HUNTSVILLE (CBSDFW.COM/AP) — The caller appeared to be faking an elderly woman’s voice in placing an order for four dozen doughnuts and breakfast tacos to be delivered to a suburban Dallas home. Hyun Mi Cho at Chaha Donuts was wary, but she’d previously been to the address in Rowlett.
When Cho arrived, 18-year-old Anthony Doyle answered the door and invited her inside, then demanded her money. Responding that she had none, Cho was attacked with a baseball bat, her battered body dumped in a trash can in an alley. A neighbor taking out garbage discovered her.
Doyle, now 29, is scheduled to die Thursday evening for the fatal beating at his mother’s home 11 years ago.
Doyle would be the fourth Texas inmate executed this year and last before the state — the nation’s most active when it comes to capital punishment — begins using a new batch of pentobarbital obtained through a different pharmacy.
Prison officials have refused to disclose its provider, arguing the information must be kept secret to protect the supplier’s safety. The state attorney general’s office previously has said the information should be public and is waiting to hear arguments from corrections officials on why the policy should be changed.
Doyle’s attorney asked the U.S. Supreme Court to stop the execution, contending he deserved a new punishment hearing because Dallas County jurors at his capital murder trial in 2004 were presented unknowingly false evidence about Doyle’s inability to be rehabilitated while he was confined at a now-closed juvenile detention facility.
Attorney Lydia Brandt argued the defunct Texas Youth Commission, operators of a North Texas military-style juvenile boot camp where Doyle was sent after other attempts to address his delinquent behavior failed, wasn’t capable of delivering adequate rehabilitation. The boot camp model designed to “break behavior” is now prohibited, the camp at an old air base near Vernon where Doyle was incarcerated from 1999 to 2001 has closed and the Texas Youth Commission was overhauled and rebranded after abuses were exposed beginning in 2007.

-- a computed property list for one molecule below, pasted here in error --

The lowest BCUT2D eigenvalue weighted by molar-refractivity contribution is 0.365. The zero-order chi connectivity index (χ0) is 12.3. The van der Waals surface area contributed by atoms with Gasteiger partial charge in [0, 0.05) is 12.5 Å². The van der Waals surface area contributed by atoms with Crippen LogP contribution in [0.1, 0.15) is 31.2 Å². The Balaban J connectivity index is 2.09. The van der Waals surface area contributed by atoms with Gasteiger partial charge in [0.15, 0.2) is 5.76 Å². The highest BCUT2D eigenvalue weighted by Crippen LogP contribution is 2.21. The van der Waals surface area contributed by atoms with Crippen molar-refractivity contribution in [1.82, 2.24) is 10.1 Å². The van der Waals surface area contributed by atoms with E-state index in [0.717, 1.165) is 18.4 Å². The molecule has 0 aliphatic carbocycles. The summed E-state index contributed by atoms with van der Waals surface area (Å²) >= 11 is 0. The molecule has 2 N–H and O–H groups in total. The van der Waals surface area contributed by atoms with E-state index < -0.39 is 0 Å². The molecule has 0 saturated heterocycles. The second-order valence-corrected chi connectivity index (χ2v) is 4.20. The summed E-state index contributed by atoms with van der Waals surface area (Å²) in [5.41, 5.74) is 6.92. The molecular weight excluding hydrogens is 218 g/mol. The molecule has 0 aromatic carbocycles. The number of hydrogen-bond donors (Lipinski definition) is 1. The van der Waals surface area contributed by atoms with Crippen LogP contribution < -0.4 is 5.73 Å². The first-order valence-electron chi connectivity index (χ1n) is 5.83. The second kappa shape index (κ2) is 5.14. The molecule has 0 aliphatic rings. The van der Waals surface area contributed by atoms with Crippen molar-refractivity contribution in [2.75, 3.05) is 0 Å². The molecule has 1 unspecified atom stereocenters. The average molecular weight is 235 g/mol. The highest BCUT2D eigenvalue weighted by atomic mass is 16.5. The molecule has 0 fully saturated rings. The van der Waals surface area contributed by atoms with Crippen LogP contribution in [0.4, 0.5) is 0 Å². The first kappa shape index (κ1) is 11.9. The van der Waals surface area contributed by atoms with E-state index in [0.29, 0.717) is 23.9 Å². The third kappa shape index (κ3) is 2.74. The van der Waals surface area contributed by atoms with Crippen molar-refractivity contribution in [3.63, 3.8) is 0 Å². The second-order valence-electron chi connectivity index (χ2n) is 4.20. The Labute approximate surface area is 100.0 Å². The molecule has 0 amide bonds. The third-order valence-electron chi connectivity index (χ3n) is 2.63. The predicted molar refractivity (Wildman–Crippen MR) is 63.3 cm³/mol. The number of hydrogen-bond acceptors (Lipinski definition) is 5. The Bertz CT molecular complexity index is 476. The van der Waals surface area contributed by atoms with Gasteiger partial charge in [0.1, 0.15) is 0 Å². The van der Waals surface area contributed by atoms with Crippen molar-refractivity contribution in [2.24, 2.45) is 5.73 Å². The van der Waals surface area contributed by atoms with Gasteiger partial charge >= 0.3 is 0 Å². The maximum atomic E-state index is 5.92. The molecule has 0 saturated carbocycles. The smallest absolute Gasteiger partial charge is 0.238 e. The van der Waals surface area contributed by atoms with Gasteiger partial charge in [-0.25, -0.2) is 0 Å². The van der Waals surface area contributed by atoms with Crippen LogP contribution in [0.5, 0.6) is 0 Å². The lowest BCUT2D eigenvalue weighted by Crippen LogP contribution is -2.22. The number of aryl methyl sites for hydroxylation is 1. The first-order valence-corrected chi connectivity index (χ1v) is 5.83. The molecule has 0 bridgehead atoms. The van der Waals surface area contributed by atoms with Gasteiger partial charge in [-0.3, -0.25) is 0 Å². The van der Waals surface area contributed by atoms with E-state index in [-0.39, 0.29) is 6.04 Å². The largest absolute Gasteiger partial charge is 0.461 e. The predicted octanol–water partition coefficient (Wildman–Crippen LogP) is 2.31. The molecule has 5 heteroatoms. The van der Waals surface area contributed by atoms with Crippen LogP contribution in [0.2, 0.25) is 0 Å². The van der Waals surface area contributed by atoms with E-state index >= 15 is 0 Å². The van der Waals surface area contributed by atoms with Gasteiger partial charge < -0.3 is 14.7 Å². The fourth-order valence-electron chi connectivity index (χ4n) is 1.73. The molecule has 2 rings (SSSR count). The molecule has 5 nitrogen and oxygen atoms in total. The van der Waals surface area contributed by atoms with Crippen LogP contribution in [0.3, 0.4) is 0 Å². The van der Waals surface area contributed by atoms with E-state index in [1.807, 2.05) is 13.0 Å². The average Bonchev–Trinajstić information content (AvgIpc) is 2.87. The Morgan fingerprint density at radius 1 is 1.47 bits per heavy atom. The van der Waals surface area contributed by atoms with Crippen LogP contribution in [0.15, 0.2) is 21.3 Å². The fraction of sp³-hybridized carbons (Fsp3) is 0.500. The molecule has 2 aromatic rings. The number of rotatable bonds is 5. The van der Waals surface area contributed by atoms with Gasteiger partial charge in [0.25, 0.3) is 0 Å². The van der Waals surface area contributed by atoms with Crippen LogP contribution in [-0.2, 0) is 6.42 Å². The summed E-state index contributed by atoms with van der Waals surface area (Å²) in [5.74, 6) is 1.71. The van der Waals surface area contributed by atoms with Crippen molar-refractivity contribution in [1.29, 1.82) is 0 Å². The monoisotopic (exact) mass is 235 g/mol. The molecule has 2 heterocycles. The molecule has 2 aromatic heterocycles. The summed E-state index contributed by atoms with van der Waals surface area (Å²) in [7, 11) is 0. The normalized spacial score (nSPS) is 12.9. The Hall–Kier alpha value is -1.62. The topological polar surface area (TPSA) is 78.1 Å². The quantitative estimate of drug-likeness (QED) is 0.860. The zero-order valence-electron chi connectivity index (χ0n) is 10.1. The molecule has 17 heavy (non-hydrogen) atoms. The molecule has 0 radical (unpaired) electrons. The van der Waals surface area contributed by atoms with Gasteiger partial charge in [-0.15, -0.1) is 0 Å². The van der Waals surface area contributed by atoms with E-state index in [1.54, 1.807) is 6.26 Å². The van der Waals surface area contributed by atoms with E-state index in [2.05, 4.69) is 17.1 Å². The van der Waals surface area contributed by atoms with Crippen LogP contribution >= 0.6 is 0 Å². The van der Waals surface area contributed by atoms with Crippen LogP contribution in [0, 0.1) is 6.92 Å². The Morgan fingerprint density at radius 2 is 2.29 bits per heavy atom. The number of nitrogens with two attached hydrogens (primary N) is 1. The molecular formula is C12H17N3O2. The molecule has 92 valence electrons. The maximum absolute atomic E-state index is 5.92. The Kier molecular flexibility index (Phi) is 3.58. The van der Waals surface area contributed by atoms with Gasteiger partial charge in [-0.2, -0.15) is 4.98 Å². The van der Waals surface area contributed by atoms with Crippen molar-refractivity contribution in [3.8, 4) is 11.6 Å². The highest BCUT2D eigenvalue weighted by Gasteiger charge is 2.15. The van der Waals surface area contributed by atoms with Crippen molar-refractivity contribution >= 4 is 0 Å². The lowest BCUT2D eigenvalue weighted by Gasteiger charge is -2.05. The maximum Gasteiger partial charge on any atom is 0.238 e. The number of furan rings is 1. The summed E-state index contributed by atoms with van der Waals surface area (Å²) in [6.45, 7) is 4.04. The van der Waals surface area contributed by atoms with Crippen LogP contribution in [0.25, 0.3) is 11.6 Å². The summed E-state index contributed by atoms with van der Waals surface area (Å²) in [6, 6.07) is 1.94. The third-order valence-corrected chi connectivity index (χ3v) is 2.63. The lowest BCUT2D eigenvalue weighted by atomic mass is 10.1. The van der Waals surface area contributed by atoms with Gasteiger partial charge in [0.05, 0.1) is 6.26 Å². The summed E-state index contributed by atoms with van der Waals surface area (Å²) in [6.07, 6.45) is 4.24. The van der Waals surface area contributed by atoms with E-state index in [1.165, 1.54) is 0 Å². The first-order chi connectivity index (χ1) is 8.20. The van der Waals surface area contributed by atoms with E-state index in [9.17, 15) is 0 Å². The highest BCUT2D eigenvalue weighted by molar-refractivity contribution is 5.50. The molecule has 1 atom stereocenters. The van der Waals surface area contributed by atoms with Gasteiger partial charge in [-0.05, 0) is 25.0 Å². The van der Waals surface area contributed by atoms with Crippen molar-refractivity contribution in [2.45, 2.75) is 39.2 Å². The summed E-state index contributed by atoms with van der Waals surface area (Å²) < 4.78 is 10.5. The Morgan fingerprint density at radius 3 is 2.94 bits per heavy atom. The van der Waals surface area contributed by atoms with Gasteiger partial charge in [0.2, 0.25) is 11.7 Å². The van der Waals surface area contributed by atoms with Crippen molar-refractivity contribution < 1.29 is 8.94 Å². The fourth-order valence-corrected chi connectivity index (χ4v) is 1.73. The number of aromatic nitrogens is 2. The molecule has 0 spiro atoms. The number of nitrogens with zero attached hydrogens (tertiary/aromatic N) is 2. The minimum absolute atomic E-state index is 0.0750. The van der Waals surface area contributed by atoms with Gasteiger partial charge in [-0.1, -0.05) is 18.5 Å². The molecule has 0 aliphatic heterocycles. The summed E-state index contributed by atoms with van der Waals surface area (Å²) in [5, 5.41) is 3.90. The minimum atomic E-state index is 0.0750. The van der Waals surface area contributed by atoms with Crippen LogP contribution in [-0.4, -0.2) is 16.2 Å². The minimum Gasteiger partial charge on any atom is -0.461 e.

With that knowledge today, “There is a reasonable likelihood that Mr. Doyle would not have been sentenced to death,” Brandt said.
State attorneys told the justices Brandt’s arguments were not new, not material to Doyle’s case, that his problems in various juvenile detention programs were only part of the state’s punishment evidence and that the Supreme Court never has recognized unknowing use of false testimony at trial by prosecutors as a constitutional due process violation.
Trial prosecutors said Doyle had been a major discipline problem for years, even going back to elementary school.
“I think horrible facts of the crime and his long criminal history is what convinced jurors of the death sentence,” Toby Shook, a former assistant Dallas County district attorney who helped prosecute the case, recalled last week.
Doyle was seen driving Cho’s car and told a friend he got it by “hitting a lick,” street slang for robbery, police said.
Cho, 37, had been in the U.S. about two years and was earning money to care for her ill parents in South Korea, according to Cho’s sister, who operated two doughnut shops.
Police already had been searching for her after she didn’t return from the delivery Jan. 16, 2003. Doyle’s sister told officers canvassing the neighborhood in Rowlett, just east of Dallas, about a wet brown spot on a carpet. Police then found blood spatters on the ceiling and kitchen walls and a strong odor of bleach and fresh paint. Evidence showed Doyle used barbecue sauce trying to cover the blood, tried to clean the scene and repaint walls.
He was arrested at a friend’s home in Dallas, then gave police a 10-page written confession.
Evidence showed he tried to use Cho’s credit cards and shared the food she delivered with friends. His bloody clothes were found at his mother’s home, where the slaying occurred. He also led authorities to the bloody baseball bat.
Doyle told investigators he was under pressure from parents and his girlfriend to support his 3-week-old daughter and couldn’t get a job.
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